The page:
Could you give us a bit of background about yourself and Milo?
Milo was my final year design project at University where I studied Industrial Design and Technology at Loughborough. I graduated in July and exhibited Milo at this year’s New Designers Show in London. I received a lot of positive feedback about Milo and began to think about further developing the idea further.
Since then I’ve continued to develop Milo and attended this year’s ToyNews Inventors Workshop where I pitched Milo to eight toy companies.
What role did 3D printing play in your project? How vital do you think it is for design students today?
3D printing was a great way to get an accurate representation of my concept in a short space of time. Milo is quite a complicated shape and this would have been really difficult and much more time-consuming to prototype by hand.
As Milo was my final year project at University, time was a constant worry so being able to use 3D printing was quite a relief from that perspective.
I think for students today 3D printing allows their creativity, ideas and designs not be limited by what they might be able to make themselves in the workshop. This allows students extra freedom to follow the design as it takes shape without some limitations.
What would you say are the top three skills needed to be a successful inventor?
I think creativity is key both in the idea itself and being able to react to feedback without losing your personal vision for the product.
I think you also have to be determined that your invention will be a success and that you can get it there, whatever the feedback you might get along the way. It’s a case of never giving up on something you believe in.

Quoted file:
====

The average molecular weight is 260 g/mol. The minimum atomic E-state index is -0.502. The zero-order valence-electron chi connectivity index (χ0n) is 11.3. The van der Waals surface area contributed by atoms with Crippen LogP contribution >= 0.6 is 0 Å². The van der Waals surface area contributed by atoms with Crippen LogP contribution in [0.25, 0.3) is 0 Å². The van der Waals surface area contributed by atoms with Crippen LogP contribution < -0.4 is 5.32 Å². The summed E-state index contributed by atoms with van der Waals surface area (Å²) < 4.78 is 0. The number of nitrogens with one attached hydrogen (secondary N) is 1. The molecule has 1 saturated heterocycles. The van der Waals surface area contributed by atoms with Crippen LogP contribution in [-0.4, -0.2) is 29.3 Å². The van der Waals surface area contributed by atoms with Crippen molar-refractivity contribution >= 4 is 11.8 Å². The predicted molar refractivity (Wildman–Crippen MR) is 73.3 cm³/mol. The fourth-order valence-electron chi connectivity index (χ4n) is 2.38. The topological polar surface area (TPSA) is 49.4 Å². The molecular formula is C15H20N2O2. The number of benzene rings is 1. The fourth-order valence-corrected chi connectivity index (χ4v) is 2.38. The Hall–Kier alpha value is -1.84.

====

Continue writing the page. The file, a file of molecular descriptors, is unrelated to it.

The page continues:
Finally I think you need the self-motivation to get up each day and develop your idea because ultimately you’re the one driving the product forward. If you don’t work on it then no progress gets made. Sometimes that’s hard when you’re tired, having a bad day or worried about the risk you’re taking. As an inventor I think you have to make sure you’re motivated to get past all the difficulties no matter what.
What is an average working day like for you?
At the moment I don’t really have an ‘average’ day. In between just finishing studying at University and working a summer job I still haven’t quite got a routine sorted. So working on Milo has been an evening and weekend activity for the past few months.
From November though, after a break to do some much anticipated travelling, the real hard work begins and I doubt that means 9am-5pm!
How do you knuckle down when working?
For me it’s just a case of getting in the zone, usually I’ll listen to some relaxing music, nothing too distracting, and then just get on with the next thing on the list.
If I’m struggling to get down to work one day then I tend to start with something easy on the list to get me going, then move onto tackling the more demanding stuff. That way you still feel like you’ve achieved something however small it may be.
What is the most important piece of advice you’d offer current students with big ideas like yours?
You just have to keep going and learn as much as you can.
If you think you’ve got the next big idea then talk to as many people you can who have more experience than you, whether that’s fellow students, lecturers, colleagues or any other contacts you might be able to get in touch with.
You have to have confidence in what you’ve invented but also be aware that, as a student, there is obviously still so much more to learn. You can only do that by getting your idea out there (with NDA’s if you need) and continuing to develop the ideas until it’s the best it can be.
It’s also important to remember that just because someone doesn’t like your idea doesn’t mean it isn’t worth doing – everyone is entitled to their own opinion so just believe in yours!
How would you describe being an inventor in one sentence?
An exciting yet daunting experience where you learn a huge amount on the job, get to meet loads of great new people and so far, have a lot of fun!